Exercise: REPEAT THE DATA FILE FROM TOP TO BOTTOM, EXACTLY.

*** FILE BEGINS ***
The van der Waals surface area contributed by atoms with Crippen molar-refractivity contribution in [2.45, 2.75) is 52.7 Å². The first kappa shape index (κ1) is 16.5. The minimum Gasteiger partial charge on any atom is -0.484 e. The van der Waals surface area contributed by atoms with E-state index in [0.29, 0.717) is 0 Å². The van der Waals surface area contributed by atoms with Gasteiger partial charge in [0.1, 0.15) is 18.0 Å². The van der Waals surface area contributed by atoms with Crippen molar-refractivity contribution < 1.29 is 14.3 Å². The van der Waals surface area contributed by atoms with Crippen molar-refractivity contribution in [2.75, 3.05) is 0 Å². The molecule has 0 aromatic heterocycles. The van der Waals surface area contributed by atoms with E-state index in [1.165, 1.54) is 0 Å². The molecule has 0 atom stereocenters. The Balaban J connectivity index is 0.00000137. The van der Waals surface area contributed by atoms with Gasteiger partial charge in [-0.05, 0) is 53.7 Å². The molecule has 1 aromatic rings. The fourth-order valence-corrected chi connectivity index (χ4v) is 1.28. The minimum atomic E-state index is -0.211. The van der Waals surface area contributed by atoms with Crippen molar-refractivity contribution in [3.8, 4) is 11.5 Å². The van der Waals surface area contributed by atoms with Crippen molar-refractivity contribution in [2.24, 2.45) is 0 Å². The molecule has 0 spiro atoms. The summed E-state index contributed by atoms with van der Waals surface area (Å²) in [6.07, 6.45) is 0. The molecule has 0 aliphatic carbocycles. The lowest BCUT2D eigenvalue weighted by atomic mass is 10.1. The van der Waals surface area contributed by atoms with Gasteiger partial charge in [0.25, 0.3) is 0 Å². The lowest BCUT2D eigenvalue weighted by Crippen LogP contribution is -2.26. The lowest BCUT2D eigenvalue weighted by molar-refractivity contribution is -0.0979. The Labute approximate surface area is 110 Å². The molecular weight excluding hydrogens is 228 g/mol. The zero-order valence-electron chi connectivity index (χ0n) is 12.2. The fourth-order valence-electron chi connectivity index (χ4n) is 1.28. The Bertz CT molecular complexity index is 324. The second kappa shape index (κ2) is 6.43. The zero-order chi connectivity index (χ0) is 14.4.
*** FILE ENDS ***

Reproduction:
The van der Waals surface area contributed by atoms with Crippen molar-refractivity contribution in [2.45, 2.75) is 52.7 Å². The first kappa shape index (κ1) is 16.5. The minimum Gasteiger partial charge on any atom is -0.484 e. The van der Waals surface area contributed by atoms with E-state index in [0.29, 0.717) is 0 Å². The van der Waals surface area contributed by atoms with Gasteiger partial charge in [0.1, 0.15) is 18.0 Å². The van der Waals surface area contributed by atoms with Crippen molar-refractivity contribution < 1.29 is 14.3 Å². The van der Waals surface area contributed by atoms with Crippen molar-refractivity contribution in [2.75, 3.05) is 0 Å². The molecule has 0 aromatic heterocycles. The van der Waals surface area contributed by atoms with E-state index in [1.165, 1.54) is 0 Å². The molecule has 0 atom stereocenters. The Balaban J connectivity index is 0.00000137. The van der Waals surface area contributed by atoms with Gasteiger partial charge in [-0.05, 0) is 53.7 Å². The molecule has 1 aromatic rings. The fourth-order valence-corrected chi connectivity index (χ4v) is 1.28. The minimum atomic E-state index is -0.211. The van der Waals surface area contributed by atoms with Crippen molar-refractivity contribution in [3.8, 4) is 11.5 Å². The van der Waals surface area contributed by atoms with Crippen molar-refractivity contribution in [2.24, 2.45) is 0 Å². The molecule has 0 spiro atoms. The summed E-state index contributed by atoms with van der Waals surface area (Å²) in [6.07, 6.45) is 0. The molecule has 0 aliphatic carbocycles. The lowest BCUT2D eigenvalue weighted by atomic mass is 10.1. The van der Waals surface area contributed by atoms with Gasteiger partial charge in [0.25, 0.3) is 0 Å². The lowest BCUT2D eigenvalue weighted by Crippen LogP contribution is -2.26. The lowest BCUT2D eigenvalue weighted by molar-refractivity contribution is -0.0979. The Labute approximate surface area is 110 Å². The molecular weight excluding hydrogens is 228 g/mol. The zero-order valence-electron chi connectivity index (χ0n) is 12.2. The fourth-order valence-electron chi connectivity index (χ4n) is 1.28. The Bertz CT molecular complexity index is 324. The second kappa shape index (κ2) is 6.43. The zero-order chi connectivity index (χ0) is 14.4.